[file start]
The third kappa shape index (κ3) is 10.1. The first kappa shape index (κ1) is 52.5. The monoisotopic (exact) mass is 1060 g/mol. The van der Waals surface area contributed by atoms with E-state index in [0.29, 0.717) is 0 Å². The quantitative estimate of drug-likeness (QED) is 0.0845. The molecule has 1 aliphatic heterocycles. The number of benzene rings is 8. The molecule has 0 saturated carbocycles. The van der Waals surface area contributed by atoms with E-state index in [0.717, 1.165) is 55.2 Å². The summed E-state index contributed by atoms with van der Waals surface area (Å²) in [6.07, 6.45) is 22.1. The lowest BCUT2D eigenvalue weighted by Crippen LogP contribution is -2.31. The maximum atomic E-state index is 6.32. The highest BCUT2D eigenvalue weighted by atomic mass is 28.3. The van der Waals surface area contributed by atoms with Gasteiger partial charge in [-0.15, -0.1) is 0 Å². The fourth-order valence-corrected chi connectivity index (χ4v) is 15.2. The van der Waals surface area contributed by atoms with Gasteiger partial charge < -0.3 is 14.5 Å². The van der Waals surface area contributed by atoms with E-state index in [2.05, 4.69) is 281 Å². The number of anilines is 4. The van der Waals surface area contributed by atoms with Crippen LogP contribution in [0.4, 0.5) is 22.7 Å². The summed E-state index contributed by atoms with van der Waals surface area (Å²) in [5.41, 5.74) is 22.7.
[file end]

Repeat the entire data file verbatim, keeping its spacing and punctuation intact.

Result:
The third kappa shape index (κ3) is 10.1. The first kappa shape index (κ1) is 52.5. The monoisotopic (exact) mass is 1060 g/mol. The van der Waals surface area contributed by atoms with E-state index in [0.29, 0.717) is 0 Å². The quantitative estimate of drug-likeness (QED) is 0.0845. The molecule has 1 aliphatic heterocycles. The number of benzene rings is 8. The molecule has 0 saturated carbocycles. The van der Waals surface area contributed by atoms with E-state index in [0.717, 1.165) is 55.2 Å². The summed E-state index contributed by atoms with van der Waals surface area (Å²) in [6.07, 6.45) is 22.1. The lowest BCUT2D eigenvalue weighted by Crippen LogP contribution is -2.31. The maximum atomic E-state index is 6.32. The highest BCUT2D eigenvalue weighted by atomic mass is 28.3. The van der Waals surface area contributed by atoms with Gasteiger partial charge in [-0.15, -0.1) is 0 Å². The fourth-order valence-corrected chi connectivity index (χ4v) is 15.2. The van der Waals surface area contributed by atoms with Gasteiger partial charge < -0.3 is 14.5 Å². The van der Waals surface area contributed by atoms with E-state index in [2.05, 4.69) is 281 Å². The number of anilines is 4. The van der Waals surface area contributed by atoms with Crippen LogP contribution in [0.4, 0.5) is 22.7 Å². The summed E-state index contributed by atoms with van der Waals surface area (Å²) in [5.41, 5.74) is 22.7.